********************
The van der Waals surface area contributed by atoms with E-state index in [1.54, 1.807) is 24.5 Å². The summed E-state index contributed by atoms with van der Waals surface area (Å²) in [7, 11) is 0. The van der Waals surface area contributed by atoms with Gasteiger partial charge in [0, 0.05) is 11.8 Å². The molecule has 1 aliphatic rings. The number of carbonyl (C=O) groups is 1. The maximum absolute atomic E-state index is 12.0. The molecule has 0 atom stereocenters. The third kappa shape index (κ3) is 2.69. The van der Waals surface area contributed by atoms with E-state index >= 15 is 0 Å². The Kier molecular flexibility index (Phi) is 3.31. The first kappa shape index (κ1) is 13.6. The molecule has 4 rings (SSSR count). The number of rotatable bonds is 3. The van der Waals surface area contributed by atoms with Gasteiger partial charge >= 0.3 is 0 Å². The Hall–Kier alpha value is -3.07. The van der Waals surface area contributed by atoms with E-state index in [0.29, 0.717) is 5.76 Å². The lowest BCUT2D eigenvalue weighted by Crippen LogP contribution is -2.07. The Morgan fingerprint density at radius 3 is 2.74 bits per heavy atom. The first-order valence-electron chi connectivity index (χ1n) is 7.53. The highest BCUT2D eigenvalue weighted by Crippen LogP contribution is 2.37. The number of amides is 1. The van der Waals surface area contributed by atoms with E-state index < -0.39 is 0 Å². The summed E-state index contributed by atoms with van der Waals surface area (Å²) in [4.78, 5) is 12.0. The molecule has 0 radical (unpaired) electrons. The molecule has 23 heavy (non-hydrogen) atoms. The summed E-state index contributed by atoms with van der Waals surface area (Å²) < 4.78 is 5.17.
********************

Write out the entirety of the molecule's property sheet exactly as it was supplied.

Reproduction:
The van der Waals surface area contributed by atoms with E-state index in [1.54, 1.807) is 24.5 Å². The summed E-state index contributed by atoms with van der Waals surface area (Å²) in [7, 11) is 0. The van der Waals surface area contributed by atoms with Gasteiger partial charge in [0, 0.05) is 11.8 Å². The molecule has 1 aliphatic rings. The number of carbonyl (C=O) groups is 1. The maximum absolute atomic E-state index is 12.0. The molecule has 0 atom stereocenters. The third kappa shape index (κ3) is 2.69. The van der Waals surface area contributed by atoms with E-state index >= 15 is 0 Å². The Kier molecular flexibility index (Phi) is 3.31. The first kappa shape index (κ1) is 13.6. The molecule has 4 rings (SSSR count). The number of rotatable bonds is 3. The van der Waals surface area contributed by atoms with Gasteiger partial charge >= 0.3 is 0 Å². The Hall–Kier alpha value is -3.07. The van der Waals surface area contributed by atoms with E-state index in [0.29, 0.717) is 5.76 Å². The lowest BCUT2D eigenvalue weighted by Crippen LogP contribution is -2.07. The Morgan fingerprint density at radius 3 is 2.74 bits per heavy atom. The first-order valence-electron chi connectivity index (χ1n) is 7.53. The highest BCUT2D eigenvalue weighted by Crippen LogP contribution is 2.37. The number of amides is 1. The van der Waals surface area contributed by atoms with E-state index < -0.39 is 0 Å². The summed E-state index contributed by atoms with van der Waals surface area (Å²) in [4.78, 5) is 12.0. The molecule has 0 radical (unpaired) electrons. The molecule has 23 heavy (non-hydrogen) atoms. The summed E-state index contributed by atoms with van der Waals surface area (Å²) < 4.78 is 5.17.